Poetic justice: The writer Najwan Darwish on PalFest and his first volume of poetry
The writer Najwan Darwish’s first volume of poetry will be published by The New York Review of Books next year. He talks to Jessica Holland about the Palestinian literary event, PalFest, and his job there as an adviser – which he says can involve work that even interns refuse to do.
Writers from across the world, including the British sci-fi writer China Miéville and the South African novelist Gillian Slovo, travelled to the Palestine Territories last week to take part in the sixth annual PalFest, a nine-day literary event across five cities in the Occupied West Bank, within the Green Line and in Gaza, that ends on Friday.
Among the many Palestinian writers attending is the Jerusalem-based poet and journalist Najwan Darwish, who was selected in 2009 as one of Hay Festival Beirut’s 39 best Arab writers under the age of 39. Darwish has written five books so far, and the first volume of his poetry to be available in English will be published by The New York Review of Books next year. We talked to him after PalFest’s opening night party as he queued at a checkpoint in Ramallah on his way home to Jerusalem.
Why is PalFest important?
We feel that some kind of festival is necessary for us, as Palestinians living under occupation. At the same time, it is necessary for writers from abroad, whose information about Palestine is coming through the media, which, in my opinion, is not so accurate. It is a very special experience for a writer who’s busy with the idea of justice and the human struggle. Writing is about conscience. Palestine is a place where the human conscience can be examined.
You have said that “writing can only be an act of resistance”.
Writing is not a luxury – in any part of the world. Writing is an essential, existential need. In Palestine, doing a literary festival is a sort of going out of the text of occupation because the reality we are living is designed in such a way that you can’t think even of a literary life.
It is something that would sound absurd to the people who are under siege, like in Gaza – doing a literary festival requires some bravery. And at the same time, doing a quality literary festival that will attract great writers from around the world is a real challenge. It’s not just about making it a political festival.
As well as a guest, you are PalFest’s literary adviser. What does this involve?
It’s not a job, it’s a sort of contribution to the festival. Officially, it says literary adviser, but in reality we do everything. Even the things that some interns refuse to do, we advisers do them. We are living under occupation and our life is not like your standard life. It’s an unusual kind of literary festival.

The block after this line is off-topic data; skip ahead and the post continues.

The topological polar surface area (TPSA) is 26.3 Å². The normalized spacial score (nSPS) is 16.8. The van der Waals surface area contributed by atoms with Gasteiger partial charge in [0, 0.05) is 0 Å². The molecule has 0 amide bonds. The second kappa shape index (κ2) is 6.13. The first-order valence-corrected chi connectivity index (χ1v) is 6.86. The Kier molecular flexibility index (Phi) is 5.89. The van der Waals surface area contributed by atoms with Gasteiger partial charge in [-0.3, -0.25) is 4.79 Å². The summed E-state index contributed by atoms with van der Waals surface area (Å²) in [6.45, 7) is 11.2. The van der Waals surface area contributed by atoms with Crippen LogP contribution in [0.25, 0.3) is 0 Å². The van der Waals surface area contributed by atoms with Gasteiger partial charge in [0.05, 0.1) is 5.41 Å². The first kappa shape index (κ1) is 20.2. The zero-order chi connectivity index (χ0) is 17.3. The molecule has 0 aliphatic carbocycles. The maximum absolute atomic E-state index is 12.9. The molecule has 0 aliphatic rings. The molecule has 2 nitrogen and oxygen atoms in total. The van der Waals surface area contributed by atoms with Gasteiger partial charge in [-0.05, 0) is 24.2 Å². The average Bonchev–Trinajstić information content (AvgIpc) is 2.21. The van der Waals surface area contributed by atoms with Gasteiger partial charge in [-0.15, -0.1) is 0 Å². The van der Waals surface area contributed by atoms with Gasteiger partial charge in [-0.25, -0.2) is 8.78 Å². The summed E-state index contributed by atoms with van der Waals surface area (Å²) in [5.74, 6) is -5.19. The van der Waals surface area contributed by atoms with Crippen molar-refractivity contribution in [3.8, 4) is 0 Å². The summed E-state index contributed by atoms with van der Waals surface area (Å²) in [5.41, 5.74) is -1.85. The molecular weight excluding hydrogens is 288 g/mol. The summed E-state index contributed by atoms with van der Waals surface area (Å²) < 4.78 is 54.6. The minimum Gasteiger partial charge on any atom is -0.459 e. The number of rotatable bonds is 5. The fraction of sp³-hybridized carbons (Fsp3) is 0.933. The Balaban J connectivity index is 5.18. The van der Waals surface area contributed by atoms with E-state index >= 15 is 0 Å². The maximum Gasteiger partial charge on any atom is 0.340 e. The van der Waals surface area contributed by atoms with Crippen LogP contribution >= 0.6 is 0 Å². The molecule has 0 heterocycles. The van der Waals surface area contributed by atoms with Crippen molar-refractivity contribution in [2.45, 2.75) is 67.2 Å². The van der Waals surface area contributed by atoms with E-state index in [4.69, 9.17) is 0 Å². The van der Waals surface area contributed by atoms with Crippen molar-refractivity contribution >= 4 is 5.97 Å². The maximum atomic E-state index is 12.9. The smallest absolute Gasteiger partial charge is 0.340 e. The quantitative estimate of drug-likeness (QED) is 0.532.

How did you become a poet?
A poet is one who tries to do everything, and he fails in everything. So he becomes a poet. [Laughs.]
What drives you to write?
If I knew the answer, I would find those reasons and stop writing. We write because we don’t know those reasons.
Is it impossible to be a Palestinian writer and not engage with politics?
I don’t think that there is a writer on Earth who could keep away from politics, and my definition of politics is not the news and the media. Politics is the life of people and what affects them. So, in my opinion, every writer is a political writer. But I don’t consider myself an activist; I don’t think of a political message when I write literature. If I had something direct and clear to talk about, I would express myself through articles.
English-speaking countries aren’t big on poetry in translation, so the forthcoming New York Review of Books volume is a big achievement.
The funny thing is that every poet in this New York Review of Books series is dead; I am the only one alive, so my challenge now is to live long after publishing the book. The youngest one in the series [previously] was 85 years old, and she died one day before signing the contract. So I’m really happy that I already signed the contract [laughs].
Why should people have poetry in their lives?
One of my first encounters with poetry was when I spent an evening in a graveyard in Jerusalem, and I noticed a lot of poems written on the graves, and I thought to myself, poetry is the deepest human expression. I still think that. My deepest thoughts, I could only [express] in poetry.
The Palestine Festival of Literature 2013 continues in Gaza City, Haifa, Jerusalem, Nablus and Ramallah until Friday. Visit www.palfest.org
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